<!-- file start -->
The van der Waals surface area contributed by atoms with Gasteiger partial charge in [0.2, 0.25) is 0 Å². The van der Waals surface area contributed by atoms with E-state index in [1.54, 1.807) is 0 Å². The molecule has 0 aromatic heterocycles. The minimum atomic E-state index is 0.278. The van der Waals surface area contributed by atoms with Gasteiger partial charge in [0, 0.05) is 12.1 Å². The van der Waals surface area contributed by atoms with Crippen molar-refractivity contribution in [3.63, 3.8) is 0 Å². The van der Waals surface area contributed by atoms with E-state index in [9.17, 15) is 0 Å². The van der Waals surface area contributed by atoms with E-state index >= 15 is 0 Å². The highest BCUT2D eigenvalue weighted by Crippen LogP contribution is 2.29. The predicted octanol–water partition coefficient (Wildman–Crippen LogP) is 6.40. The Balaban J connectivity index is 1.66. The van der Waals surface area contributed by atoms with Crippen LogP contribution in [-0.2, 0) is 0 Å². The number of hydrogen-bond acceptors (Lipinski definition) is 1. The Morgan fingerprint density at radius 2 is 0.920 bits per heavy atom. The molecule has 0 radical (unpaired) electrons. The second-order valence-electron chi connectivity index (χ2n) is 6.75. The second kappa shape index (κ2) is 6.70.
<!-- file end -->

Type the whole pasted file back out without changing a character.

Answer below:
The van der Waals surface area contributed by atoms with Gasteiger partial charge in [0.2, 0.25) is 0 Å². The van der Waals surface area contributed by atoms with E-state index in [1.54, 1.807) is 0 Å². The molecule has 0 aromatic heterocycles. The minimum atomic E-state index is 0.278. The van der Waals surface area contributed by atoms with Gasteiger partial charge in [0, 0.05) is 12.1 Å². The van der Waals surface area contributed by atoms with Crippen molar-refractivity contribution in [3.63, 3.8) is 0 Å². The van der Waals surface area contributed by atoms with E-state index in [9.17, 15) is 0 Å². The van der Waals surface area contributed by atoms with E-state index >= 15 is 0 Å². The highest BCUT2D eigenvalue weighted by Crippen LogP contribution is 2.29. The predicted octanol–water partition coefficient (Wildman–Crippen LogP) is 6.40. The Balaban J connectivity index is 1.66. The van der Waals surface area contributed by atoms with Crippen LogP contribution in [-0.2, 0) is 0 Å². The number of hydrogen-bond acceptors (Lipinski definition) is 1. The Morgan fingerprint density at radius 2 is 0.920 bits per heavy atom. The molecule has 0 radical (unpaired) electrons. The second-order valence-electron chi connectivity index (χ2n) is 6.75. The second kappa shape index (κ2) is 6.70.